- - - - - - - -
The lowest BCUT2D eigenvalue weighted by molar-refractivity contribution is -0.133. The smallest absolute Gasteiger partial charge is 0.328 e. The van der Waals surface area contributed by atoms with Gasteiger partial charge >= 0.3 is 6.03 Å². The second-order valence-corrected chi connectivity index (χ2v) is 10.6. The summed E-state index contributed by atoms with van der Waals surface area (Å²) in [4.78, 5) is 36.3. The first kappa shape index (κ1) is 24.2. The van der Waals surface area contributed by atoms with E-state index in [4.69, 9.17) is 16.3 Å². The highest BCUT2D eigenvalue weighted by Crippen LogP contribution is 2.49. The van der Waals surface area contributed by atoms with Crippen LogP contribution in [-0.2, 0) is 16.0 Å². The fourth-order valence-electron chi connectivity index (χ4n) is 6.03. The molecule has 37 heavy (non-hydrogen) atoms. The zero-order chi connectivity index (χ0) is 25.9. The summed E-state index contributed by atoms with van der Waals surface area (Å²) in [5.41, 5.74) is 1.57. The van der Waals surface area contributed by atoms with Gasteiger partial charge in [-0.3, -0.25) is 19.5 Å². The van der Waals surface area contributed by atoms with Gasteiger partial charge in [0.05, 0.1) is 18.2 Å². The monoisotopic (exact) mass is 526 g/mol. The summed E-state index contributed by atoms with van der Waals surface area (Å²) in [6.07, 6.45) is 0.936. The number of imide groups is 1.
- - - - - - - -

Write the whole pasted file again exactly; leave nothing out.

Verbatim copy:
The lowest BCUT2D eigenvalue weighted by molar-refractivity contribution is -0.133. The smallest absolute Gasteiger partial charge is 0.328 e. The van der Waals surface area contributed by atoms with Gasteiger partial charge >= 0.3 is 6.03 Å². The second-order valence-corrected chi connectivity index (χ2v) is 10.6. The summed E-state index contributed by atoms with van der Waals surface area (Å²) in [4.78, 5) is 36.3. The first kappa shape index (κ1) is 24.2. The van der Waals surface area contributed by atoms with E-state index in [4.69, 9.17) is 16.3 Å². The highest BCUT2D eigenvalue weighted by Crippen LogP contribution is 2.49. The van der Waals surface area contributed by atoms with Crippen LogP contribution in [-0.2, 0) is 16.0 Å². The fourth-order valence-electron chi connectivity index (χ4n) is 6.03. The molecule has 37 heavy (non-hydrogen) atoms. The zero-order chi connectivity index (χ0) is 25.9. The summed E-state index contributed by atoms with van der Waals surface area (Å²) in [5.41, 5.74) is 1.57. The van der Waals surface area contributed by atoms with Gasteiger partial charge in [-0.3, -0.25) is 19.5 Å². The van der Waals surface area contributed by atoms with Gasteiger partial charge in [0.05, 0.1) is 18.2 Å². The monoisotopic (exact) mass is 526 g/mol. The summed E-state index contributed by atoms with van der Waals surface area (Å²) in [6.07, 6.45) is 0.936. The number of imide groups is 1.